Analysis ranks best, worst states for military retirees

Chris Armel
Officer Chris Armel, with the Honor Guard of the Athens-Clarke County Police Department, holds an American Flag during the "Pledge of Allegiance" at the convening of the Georgia Republican Convention Friday, May 15, 2015, in Athens, Ga. Georgia Republicans will hear from three White House hopefuls, New Jersey Gov. Chris Christie, Florida Sen. Marco Rubio and Texas Sen. Ted Cruz as the party gathers for its annual convention Friday. The appearances come as Georgia Republicans look to raise their profile in the 2016 nominating contest. (AP Photo/David Goldman)

(MEDIA GENERAL) – A newly released analysis ranks “2015’s Best and Worst States for Military Retirees” based on a state’s ability to support retired veterans. WalletHub looked at 20 key factors when determining the rankings.

The three major categories in the ranking included economic environment, quality of life and healthcare. However, WalletHub took other factors into consideration as well, such as job opportunities, housing prices, veteran-owned businesses and veteran homelessness.

Top 5 States for Military Retirees:

1. Wyoming

2. Montana

3. South Dakota

4. Maine

5. Florida

Bottom 5 States for Military Retirees:

51. Indiana

40. Rhode Island

49. District of Columbia

48. Utah

47. New York

WalletHub’s survey of “Best and Worst States for Military Retirees” includes the rankings for all 50 states and the District of Columbia.

Ranked as the No. 1 state in the country for retired military, Wyoming’s numbers show it placed fourth in economic environment and healthcare, and seventh in the quality of life category.

In contrast, Wyoming’s lowest ranking counterpart, Indiana, ranked 38th in economic environment, 50th in quality of life and 42nd in healthcare.

The top and bottom five ranking states appear multiple times in WalletHub’s comparisons.

Ranked second and third for “most veterans per 100 inhabitants” are Montana and Maine, while Utah, the District of Columbia and New York rank 47th, 50th and 51st for “fewest veterans per 100 inhabitants.” Alaska ranked first in the “most veterans per 100 inhabitants” category.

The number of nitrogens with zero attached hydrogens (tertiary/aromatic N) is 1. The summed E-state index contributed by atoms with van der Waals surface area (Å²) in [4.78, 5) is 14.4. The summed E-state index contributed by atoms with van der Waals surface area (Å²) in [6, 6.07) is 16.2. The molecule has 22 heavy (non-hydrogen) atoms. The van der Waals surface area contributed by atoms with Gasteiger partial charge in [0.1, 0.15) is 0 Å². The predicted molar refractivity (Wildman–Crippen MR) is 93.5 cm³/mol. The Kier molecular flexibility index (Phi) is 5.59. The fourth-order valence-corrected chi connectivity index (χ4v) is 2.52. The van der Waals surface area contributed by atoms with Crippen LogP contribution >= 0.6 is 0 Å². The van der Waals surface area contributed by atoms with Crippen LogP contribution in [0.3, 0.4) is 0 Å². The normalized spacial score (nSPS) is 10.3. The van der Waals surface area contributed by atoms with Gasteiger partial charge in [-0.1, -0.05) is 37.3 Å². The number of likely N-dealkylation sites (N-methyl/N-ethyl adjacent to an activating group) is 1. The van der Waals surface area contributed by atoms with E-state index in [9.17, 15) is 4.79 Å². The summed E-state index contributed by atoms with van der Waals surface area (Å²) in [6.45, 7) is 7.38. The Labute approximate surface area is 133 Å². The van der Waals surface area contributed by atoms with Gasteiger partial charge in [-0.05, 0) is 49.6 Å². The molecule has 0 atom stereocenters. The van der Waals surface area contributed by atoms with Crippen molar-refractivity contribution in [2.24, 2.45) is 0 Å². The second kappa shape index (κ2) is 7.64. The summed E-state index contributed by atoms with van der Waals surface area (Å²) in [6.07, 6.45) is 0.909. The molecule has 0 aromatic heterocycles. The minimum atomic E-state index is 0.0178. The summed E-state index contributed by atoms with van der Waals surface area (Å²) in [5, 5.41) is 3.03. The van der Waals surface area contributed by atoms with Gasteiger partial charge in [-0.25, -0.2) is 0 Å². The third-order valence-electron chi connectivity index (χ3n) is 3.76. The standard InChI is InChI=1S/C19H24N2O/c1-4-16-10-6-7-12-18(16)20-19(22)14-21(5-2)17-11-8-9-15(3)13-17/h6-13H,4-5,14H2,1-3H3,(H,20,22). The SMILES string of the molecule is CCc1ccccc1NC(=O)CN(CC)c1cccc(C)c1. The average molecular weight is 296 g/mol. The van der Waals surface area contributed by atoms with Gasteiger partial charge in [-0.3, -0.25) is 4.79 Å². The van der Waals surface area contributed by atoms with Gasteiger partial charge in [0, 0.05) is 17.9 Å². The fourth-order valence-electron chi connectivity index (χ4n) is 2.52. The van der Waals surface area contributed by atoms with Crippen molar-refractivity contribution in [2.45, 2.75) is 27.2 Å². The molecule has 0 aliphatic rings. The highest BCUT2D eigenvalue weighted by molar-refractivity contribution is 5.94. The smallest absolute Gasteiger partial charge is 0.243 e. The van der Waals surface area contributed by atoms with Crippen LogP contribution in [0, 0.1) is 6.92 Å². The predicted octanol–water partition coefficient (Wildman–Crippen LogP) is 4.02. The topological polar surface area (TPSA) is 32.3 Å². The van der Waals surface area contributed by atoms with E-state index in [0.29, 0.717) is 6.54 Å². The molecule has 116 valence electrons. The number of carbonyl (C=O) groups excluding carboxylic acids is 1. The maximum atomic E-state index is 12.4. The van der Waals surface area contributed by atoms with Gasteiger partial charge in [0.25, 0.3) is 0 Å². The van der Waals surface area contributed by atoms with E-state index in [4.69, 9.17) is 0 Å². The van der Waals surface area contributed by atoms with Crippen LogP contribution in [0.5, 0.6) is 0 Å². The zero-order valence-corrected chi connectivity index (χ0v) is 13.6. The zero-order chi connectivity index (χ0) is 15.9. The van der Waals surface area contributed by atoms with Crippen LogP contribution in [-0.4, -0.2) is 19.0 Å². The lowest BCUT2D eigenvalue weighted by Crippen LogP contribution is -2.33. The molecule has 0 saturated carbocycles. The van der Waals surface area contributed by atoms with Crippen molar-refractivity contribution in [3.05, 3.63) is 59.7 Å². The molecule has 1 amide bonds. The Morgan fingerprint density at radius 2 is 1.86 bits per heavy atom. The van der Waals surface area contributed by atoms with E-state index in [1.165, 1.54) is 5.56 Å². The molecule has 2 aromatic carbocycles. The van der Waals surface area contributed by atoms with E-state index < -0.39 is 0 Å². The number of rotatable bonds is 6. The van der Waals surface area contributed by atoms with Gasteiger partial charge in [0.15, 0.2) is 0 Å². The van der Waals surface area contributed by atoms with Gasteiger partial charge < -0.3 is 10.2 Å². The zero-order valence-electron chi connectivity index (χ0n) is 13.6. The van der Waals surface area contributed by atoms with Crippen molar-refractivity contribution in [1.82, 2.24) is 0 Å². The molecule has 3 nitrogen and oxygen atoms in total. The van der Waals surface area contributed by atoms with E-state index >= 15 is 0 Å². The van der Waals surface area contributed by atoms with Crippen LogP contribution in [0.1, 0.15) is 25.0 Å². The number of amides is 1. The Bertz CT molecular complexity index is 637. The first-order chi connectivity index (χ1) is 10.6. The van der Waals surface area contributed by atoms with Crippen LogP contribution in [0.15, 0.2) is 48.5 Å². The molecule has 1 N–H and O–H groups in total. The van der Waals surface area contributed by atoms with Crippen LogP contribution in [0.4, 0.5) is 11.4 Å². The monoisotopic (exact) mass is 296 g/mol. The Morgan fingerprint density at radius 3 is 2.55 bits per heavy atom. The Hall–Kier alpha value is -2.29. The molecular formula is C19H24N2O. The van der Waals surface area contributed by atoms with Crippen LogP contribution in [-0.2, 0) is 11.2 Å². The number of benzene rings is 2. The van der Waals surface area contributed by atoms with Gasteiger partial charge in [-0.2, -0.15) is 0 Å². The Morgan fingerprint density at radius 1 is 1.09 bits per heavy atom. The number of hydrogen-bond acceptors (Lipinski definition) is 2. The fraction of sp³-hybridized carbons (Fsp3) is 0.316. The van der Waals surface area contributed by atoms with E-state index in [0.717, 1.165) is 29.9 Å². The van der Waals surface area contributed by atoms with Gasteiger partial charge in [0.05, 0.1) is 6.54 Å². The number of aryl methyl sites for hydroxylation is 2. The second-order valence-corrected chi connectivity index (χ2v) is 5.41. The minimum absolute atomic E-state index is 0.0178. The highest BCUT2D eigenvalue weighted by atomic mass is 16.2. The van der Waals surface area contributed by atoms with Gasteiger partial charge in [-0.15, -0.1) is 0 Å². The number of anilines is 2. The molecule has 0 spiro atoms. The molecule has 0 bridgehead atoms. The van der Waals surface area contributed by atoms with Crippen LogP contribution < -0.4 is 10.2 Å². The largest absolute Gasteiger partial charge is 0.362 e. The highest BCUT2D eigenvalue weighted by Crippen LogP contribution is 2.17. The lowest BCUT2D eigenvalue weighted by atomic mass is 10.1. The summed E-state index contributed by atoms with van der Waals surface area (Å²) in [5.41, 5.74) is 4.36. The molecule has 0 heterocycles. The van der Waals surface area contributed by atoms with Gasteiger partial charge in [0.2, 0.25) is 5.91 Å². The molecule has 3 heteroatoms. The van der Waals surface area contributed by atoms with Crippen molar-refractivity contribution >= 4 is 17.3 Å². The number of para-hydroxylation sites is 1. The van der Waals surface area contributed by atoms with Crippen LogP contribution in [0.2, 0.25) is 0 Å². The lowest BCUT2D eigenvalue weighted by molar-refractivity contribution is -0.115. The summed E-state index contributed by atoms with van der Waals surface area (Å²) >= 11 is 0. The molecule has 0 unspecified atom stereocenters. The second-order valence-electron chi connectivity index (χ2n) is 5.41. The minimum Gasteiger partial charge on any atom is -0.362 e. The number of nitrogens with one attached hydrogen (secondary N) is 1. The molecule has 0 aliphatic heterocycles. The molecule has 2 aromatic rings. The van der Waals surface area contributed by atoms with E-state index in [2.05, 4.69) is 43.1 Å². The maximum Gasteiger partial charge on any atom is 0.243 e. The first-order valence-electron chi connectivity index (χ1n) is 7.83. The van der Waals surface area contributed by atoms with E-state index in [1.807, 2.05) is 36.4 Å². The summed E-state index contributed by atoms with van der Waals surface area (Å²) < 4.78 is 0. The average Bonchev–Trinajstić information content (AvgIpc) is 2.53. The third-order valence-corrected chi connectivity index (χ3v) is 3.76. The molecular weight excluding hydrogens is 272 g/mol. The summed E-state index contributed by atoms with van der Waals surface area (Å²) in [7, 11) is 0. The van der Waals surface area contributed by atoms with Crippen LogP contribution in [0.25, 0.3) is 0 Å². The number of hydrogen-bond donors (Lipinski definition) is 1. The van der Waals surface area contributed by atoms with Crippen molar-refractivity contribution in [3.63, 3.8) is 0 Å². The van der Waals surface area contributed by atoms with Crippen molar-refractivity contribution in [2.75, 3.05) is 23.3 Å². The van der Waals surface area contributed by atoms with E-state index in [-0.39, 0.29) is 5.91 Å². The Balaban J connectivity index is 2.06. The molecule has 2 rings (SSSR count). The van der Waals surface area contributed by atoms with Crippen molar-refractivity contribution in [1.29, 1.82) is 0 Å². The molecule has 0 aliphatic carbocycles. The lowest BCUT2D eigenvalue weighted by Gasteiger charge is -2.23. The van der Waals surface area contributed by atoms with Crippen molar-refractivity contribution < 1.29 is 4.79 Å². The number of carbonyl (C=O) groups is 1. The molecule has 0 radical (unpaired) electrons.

In the category “most Veteran Affairs facilities per 10,000 veterans,” New York ranks first, Wyoming third and Florida fifth. Ranked 49th and 51st for “fewest VA facilities per 10,000 veterans” is the District of Columbia and Rhode Island.

WalletHub included a category titled “percentage of homeless veterans per number of veterans” in which Maine ranked fifth with the lowest percentage, and the District of Columbia ranked 51st with the highest percentage. The District of Columbia ranked 17 times higher in veteran homelessness than Virginia, which has the lowest percentage of homeless vets.

The District of Columbia ranked fourth out of 51 for “most job opportunities for veterans,” while none of the overall top or bottom five states appear in the “fewest job opportunities for veterans” category. The states with the fewest job opportunities include Nevada, California, Georgia, New Jersey and Maryland.

Similarly, none of the overall top or bottom five states appear in the “most affordable housing” category. The list of top five states for most affordable housing consists of Iowa, Nebraska, North Dakota, Kansas and Texas. The rankings for the “least affordable housing” category includes Massachusetts in 47th, New Jersey in 48th, California in 49th, Hawaii in 50th and the District of Columbia in 51st.

The final category included in WalletHub’s survey is titled “number of veteran-owned businesses per 1,000 inhabitants.” Ranked in the most veteran-owned businesses category: Montana and Maine come in first and second, and Rhode Island placed fifth. In the “fewest veteran-owned businesses” category, New York ranked 47th, the District of Columbia ranked 48th, and Utah ranked 51st.

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